There have been recent articles featuring primarily Sebastian Thrun, the earlier leader of massive open online courses (MOOCs) and founder of the company, Udacity, which specializes in developing and delivering MOOCs.
The first was a piece in Fast Company about how Thrun has been disappointed by the experience of MOOCs. This was followed by a more positive piece in the New York Times about changes in MOOCs that are being considered in order to address their failures. The failures turn out to be the small percentage of people who actually attend the full course and the fact that most of them already have degrees.
However, the discussion might be misleading. It not so much whether online courses are good or bad, but how it is very difficult to succeed with a new innovation by casting it as a minor modification of something that already exists. In this case, the idea that online learning should be very much like a typical college course, but just online, may not have been an innovative enough idea. For example, the Khan Academy, which packages learning into ten minute videos that anyone can access, is a much greater change from convention and has also been much more successful.
Indeed, the fact that many in the MOOCs already have degrees maybe should make MOOC developers reconsider their target. Perhaps MOOCs will be much more appealing as a cost-effective means of lifelong learning for those who cannot afford the time or additional money to attend college than for those who would be college students.
In a knowledge age, the biggest challenge is how to provide learning opportunities for all adults – all of whom need to continue to learn.
(Disclosure: While this blog has had previous posts on higher education, it is now more relevant since I was recently appointed to the board of the Westchester Community College. Of course, my views do not represent those of the College now, or as it may turn out, even in the future 😉
© 2014 Norman Jacknis
I had the opportunity this week to participate in a summit run by the Chancellor of the State University of New York on Community Colleges and the Future of New York’s Workforce.
The participants came from both the community colleges and industry. As a group, they represented some of the smartest and most dedicated folks trying to improve the workforce.
The special focus was on STEM and especially advanced manufacturing, represented in New York by the photovoltaic, optics, and fab foundry industries, among others.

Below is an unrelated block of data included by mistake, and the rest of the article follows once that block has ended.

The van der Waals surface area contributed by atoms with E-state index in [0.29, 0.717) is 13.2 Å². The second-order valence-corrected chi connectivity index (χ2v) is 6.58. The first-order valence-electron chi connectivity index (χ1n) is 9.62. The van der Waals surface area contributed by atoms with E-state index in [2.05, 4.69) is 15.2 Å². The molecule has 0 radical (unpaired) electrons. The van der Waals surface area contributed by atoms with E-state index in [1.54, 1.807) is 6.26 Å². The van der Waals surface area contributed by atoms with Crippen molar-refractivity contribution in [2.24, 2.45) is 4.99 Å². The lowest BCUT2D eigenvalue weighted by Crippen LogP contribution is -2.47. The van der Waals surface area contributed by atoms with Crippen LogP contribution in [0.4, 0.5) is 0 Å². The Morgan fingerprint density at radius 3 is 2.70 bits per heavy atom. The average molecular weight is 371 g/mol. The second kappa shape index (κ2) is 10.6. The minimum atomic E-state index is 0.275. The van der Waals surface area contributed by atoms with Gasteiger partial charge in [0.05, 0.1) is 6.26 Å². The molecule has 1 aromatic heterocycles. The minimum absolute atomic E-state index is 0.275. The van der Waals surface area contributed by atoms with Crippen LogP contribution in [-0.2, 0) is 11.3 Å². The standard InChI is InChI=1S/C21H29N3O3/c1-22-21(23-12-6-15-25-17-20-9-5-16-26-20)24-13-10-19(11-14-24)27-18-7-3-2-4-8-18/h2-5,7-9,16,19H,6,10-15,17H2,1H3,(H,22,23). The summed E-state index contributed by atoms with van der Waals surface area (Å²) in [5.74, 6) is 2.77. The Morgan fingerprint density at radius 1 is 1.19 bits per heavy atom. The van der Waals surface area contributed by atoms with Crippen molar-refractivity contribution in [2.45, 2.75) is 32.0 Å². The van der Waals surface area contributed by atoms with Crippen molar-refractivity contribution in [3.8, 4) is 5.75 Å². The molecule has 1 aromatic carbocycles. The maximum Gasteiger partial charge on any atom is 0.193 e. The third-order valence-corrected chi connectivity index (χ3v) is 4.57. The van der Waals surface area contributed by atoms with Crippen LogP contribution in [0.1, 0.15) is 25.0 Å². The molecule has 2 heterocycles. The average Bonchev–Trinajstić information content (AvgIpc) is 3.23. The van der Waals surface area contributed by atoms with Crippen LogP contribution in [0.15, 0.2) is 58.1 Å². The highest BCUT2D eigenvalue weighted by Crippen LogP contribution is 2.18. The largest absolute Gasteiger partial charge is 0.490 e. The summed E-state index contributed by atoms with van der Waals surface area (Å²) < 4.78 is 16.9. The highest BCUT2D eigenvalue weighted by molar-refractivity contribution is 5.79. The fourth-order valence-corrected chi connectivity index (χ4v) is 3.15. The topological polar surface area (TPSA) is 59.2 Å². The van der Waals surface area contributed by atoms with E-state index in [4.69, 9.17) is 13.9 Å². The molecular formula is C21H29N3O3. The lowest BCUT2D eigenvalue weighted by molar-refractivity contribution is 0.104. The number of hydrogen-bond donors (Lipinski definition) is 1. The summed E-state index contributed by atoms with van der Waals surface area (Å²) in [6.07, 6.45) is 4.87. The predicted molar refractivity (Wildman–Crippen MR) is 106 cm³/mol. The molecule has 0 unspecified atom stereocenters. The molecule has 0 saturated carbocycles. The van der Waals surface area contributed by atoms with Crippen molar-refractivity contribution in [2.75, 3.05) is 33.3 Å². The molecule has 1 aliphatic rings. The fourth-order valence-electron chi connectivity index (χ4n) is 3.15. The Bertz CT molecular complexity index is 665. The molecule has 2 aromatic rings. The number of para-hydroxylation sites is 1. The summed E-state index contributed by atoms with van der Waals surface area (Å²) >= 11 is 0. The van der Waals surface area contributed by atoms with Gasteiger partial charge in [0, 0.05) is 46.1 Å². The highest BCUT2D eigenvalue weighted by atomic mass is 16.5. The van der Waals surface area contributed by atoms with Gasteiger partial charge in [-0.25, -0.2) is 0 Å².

Some key takeaways:
- While particular job training is useful, the community colleges should not go too far in the extreme and essentially become a vocational education vehicle. The private sector executives noted that it is hard for businesses to predict the next big trend and community college officials are likely to do worse than business executives – so ensure that more general STEM skills and critical thinking are also taught. Many business executives would also admit that their companies are subject to tremendous short-term pressures that should not necessarily overwhelm the long-term foundation that colleges need to provide.
- (When I used to speak to college students about the software industry, I would tell them that the most important things they could learn were not any particular computer language, but how to think clearly and how to learn on their on own.)
- The economy is global, so the training of students has to include more than a local aspect. Chancellor Zimpher, for example, highlighted the great value of coop working opportunities for students – more than 90% of coop students get jobs, a much higher rate than for others. But she also noted that these coop opportunities could and should take place outside the US.
- A good community college will encourage companies – both large and small – to expand nearby. For example, one company with factories in New York and Georgia decided to expand dramatically in New York because of its better community college system.
- The jobs out there are more than what is traditionally thought of as STEM-based jobs. There is a large need for welders and auto mechanics, both of which apparently are now computer-based jobs.
What I didn’t hear was also important:
- How does this scale? The employers are saying they have many job openings, but are not finding the people with the right skills. The public officials and educators also say that workers will need lifelong learning, not just education when during their childhood or even a once in a lifetime retraining as middle aged adults. In the knowledge economy of this century, learning is a continuing necessity. So how can community colleges help provide this education in a cost-effective manner? It’s worth noting that, while community colleges are less expensive than other kinds of higher education, as they currently operate, they may be too expensive to meet this demand.
- What about innovation? Many economists and public officials point out that the key to 21st century economic growth will be innovation. Those people, places and companies that can innovate will be the ones that generate growth. While there is lots of talk about training on specific existing skills, what about helping students to enhance their creative, their innovation skills?
Unless community colleges also fully address these two questions, their well-intentioned plans and diligent efforts will be undermined.
© 2013 Norman Jacknis
Originally published 5/5/2011
From the May 3rd Inside Higher Education, this is a fascinating discussion by Alexandra Juhasz on an attempt to develop a new academic medium that replaces books. See https://www.insidehighered.com/views/2011/05/03/truly-new-genre